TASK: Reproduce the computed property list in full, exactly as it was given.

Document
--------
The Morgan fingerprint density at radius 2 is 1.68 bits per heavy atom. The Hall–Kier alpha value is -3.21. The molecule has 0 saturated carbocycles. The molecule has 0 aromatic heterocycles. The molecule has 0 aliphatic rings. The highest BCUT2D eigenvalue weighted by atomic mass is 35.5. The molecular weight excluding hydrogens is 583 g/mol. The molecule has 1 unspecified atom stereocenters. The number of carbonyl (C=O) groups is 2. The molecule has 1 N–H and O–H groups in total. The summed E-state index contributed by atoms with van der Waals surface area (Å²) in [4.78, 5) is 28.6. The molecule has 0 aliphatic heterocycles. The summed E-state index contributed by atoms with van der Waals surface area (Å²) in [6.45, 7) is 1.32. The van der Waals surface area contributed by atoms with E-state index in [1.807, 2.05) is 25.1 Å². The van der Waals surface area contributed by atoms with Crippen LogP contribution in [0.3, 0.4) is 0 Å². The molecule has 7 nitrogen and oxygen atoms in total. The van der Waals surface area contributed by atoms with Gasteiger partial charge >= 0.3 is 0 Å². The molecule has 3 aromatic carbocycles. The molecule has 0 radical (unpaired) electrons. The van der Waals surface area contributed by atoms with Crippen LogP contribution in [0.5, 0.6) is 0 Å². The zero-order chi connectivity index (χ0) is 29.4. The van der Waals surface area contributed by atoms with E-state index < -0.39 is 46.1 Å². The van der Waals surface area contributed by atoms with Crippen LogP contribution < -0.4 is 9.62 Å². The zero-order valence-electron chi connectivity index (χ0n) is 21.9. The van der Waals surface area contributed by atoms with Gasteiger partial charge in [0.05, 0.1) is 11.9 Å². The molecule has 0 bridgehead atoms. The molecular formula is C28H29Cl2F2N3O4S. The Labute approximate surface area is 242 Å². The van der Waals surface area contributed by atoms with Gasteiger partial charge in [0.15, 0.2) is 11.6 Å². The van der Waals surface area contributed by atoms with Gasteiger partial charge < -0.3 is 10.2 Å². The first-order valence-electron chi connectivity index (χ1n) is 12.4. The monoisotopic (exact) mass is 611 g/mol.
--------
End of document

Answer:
The Morgan fingerprint density at radius 2 is 1.68 bits per heavy atom. The Hall–Kier alpha value is -3.21. The molecule has 0 saturated carbocycles. The molecule has 0 aromatic heterocycles. The molecule has 0 aliphatic rings. The highest BCUT2D eigenvalue weighted by atomic mass is 35.5. The molecular weight excluding hydrogens is 583 g/mol. The molecule has 1 unspecified atom stereocenters. The number of carbonyl (C=O) groups is 2. The molecule has 1 N–H and O–H groups in total. The summed E-state index contributed by atoms with van der Waals surface area (Å²) in [4.78, 5) is 28.6. The molecule has 0 aliphatic heterocycles. The summed E-state index contributed by atoms with van der Waals surface area (Å²) in [6.45, 7) is 1.32. The van der Waals surface area contributed by atoms with E-state index in [1.807, 2.05) is 25.1 Å². The van der Waals surface area contributed by atoms with Crippen LogP contribution in [0.3, 0.4) is 0 Å². The molecule has 7 nitrogen and oxygen atoms in total. The van der Waals surface area contributed by atoms with Gasteiger partial charge >= 0.3 is 0 Å². The molecule has 3 aromatic carbocycles. The molecule has 0 radical (unpaired) electrons. The van der Waals surface area contributed by atoms with Crippen LogP contribution in [0.5, 0.6) is 0 Å². The zero-order chi connectivity index (χ0) is 29.4. The van der Waals surface area contributed by atoms with E-state index < -0.39 is 46.1 Å². The van der Waals surface area contributed by atoms with Crippen LogP contribution < -0.4 is 9.62 Å². The zero-order valence-electron chi connectivity index (χ0n) is 21.9. The van der Waals surface area contributed by atoms with Gasteiger partial charge in [0.05, 0.1) is 11.9 Å². The molecule has 0 bridgehead atoms. The molecular formula is C28H29Cl2F2N3O4S. The Labute approximate surface area is 242 Å². The van der Waals surface area contributed by atoms with Gasteiger partial charge in [0.15, 0.2) is 11.6 Å². The van der Waals surface area contributed by atoms with Gasteiger partial charge < -0.3 is 10.2 Å². The first-order valence-electron chi connectivity index (χ1n) is 12.4. The monoisotopic (exact) mass is 611 g/mol.